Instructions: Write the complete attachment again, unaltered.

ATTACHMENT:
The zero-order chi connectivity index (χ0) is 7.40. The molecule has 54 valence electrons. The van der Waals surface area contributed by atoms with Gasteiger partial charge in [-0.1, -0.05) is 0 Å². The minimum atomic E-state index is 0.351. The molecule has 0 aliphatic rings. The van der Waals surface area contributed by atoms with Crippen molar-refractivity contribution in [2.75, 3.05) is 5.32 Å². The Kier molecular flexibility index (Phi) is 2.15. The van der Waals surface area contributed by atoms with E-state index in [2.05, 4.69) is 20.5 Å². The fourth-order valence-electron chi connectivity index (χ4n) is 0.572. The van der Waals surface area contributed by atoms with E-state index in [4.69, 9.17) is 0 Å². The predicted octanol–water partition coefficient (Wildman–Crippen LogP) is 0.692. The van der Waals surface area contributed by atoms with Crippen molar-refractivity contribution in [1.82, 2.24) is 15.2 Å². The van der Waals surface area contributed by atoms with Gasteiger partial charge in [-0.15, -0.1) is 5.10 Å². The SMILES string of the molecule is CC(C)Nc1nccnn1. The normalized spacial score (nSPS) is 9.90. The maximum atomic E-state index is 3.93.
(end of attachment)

The zero-order chi connectivity index (χ0) is 7.40. The molecule has 54 valence electrons. The van der Waals surface area contributed by atoms with Gasteiger partial charge in [-0.1, -0.05) is 0 Å². The minimum atomic E-state index is 0.351. The molecule has 0 aliphatic rings. The van der Waals surface area contributed by atoms with Crippen molar-refractivity contribution in [2.75, 3.05) is 5.32 Å². The Kier molecular flexibility index (Phi) is 2.15. The van der Waals surface area contributed by atoms with E-state index in [2.05, 4.69) is 20.5 Å². The fourth-order valence-electron chi connectivity index (χ4n) is 0.572. The van der Waals surface area contributed by atoms with E-state index in [4.69, 9.17) is 0 Å². The predicted octanol–water partition coefficient (Wildman–Crippen LogP) is 0.692. The van der Waals surface area contributed by atoms with Crippen molar-refractivity contribution in [1.82, 2.24) is 15.2 Å². The van der Waals surface area contributed by atoms with Gasteiger partial charge in [-0.15, -0.1) is 5.10 Å². The SMILES string of the molecule is CC(C)Nc1nccnn1. The normalized spacial score (nSPS) is 9.90. The maximum atomic E-state index is 3.93.